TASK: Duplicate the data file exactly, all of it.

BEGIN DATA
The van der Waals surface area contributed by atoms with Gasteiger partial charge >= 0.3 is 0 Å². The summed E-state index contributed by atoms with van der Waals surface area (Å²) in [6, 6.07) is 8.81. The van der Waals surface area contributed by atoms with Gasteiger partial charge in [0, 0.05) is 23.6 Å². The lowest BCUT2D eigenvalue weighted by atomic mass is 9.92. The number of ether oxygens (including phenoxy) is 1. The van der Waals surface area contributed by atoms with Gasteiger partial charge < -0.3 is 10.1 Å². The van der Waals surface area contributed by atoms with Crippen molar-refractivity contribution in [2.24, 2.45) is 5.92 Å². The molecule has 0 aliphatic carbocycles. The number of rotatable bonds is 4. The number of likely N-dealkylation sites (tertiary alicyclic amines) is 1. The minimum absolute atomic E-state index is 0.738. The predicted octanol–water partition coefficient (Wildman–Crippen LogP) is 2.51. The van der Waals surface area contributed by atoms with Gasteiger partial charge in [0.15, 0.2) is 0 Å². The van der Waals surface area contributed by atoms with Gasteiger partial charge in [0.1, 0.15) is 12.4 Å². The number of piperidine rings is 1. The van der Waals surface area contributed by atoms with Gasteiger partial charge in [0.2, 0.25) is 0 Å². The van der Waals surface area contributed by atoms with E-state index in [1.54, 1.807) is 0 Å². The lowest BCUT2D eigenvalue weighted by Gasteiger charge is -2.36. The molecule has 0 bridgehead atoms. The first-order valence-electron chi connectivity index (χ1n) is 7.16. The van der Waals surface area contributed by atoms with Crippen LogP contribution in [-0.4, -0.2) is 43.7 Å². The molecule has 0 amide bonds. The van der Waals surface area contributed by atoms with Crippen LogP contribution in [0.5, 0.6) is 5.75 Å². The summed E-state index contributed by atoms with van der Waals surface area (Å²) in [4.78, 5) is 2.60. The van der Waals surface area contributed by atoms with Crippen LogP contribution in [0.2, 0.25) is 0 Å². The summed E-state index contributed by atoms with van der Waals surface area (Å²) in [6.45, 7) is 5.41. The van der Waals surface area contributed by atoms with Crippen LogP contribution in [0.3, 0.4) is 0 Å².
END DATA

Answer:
The van der Waals surface area contributed by atoms with Gasteiger partial charge >= 0.3 is 0 Å². The summed E-state index contributed by atoms with van der Waals surface area (Å²) in [6, 6.07) is 8.81. The van der Waals surface area contributed by atoms with Gasteiger partial charge in [0, 0.05) is 23.6 Å². The lowest BCUT2D eigenvalue weighted by atomic mass is 9.92. The number of ether oxygens (including phenoxy) is 1. The van der Waals surface area contributed by atoms with Gasteiger partial charge < -0.3 is 10.1 Å². The van der Waals surface area contributed by atoms with Crippen molar-refractivity contribution in [2.24, 2.45) is 5.92 Å². The molecule has 0 aliphatic carbocycles. The number of rotatable bonds is 4. The number of likely N-dealkylation sites (tertiary alicyclic amines) is 1. The minimum absolute atomic E-state index is 0.738. The predicted octanol–water partition coefficient (Wildman–Crippen LogP) is 2.51. The van der Waals surface area contributed by atoms with Gasteiger partial charge in [0.15, 0.2) is 0 Å². The van der Waals surface area contributed by atoms with Gasteiger partial charge in [0.1, 0.15) is 12.4 Å². The number of piperidine rings is 1. The van der Waals surface area contributed by atoms with Gasteiger partial charge in [0.2, 0.25) is 0 Å². The van der Waals surface area contributed by atoms with E-state index in [1.54, 1.807) is 0 Å². The lowest BCUT2D eigenvalue weighted by Gasteiger charge is -2.36. The molecule has 0 bridgehead atoms. The first-order valence-electron chi connectivity index (χ1n) is 7.16. The van der Waals surface area contributed by atoms with Crippen LogP contribution in [-0.4, -0.2) is 43.7 Å². The molecule has 0 amide bonds. The van der Waals surface area contributed by atoms with Crippen LogP contribution in [0.5, 0.6) is 5.75 Å². The summed E-state index contributed by atoms with van der Waals surface area (Å²) in [4.78, 5) is 2.60. The van der Waals surface area contributed by atoms with Crippen LogP contribution in [0.2, 0.25) is 0 Å². The summed E-state index contributed by atoms with van der Waals surface area (Å²) in [6.45, 7) is 5.41. The van der Waals surface area contributed by atoms with Crippen LogP contribution in [0.3, 0.4) is 0 Å².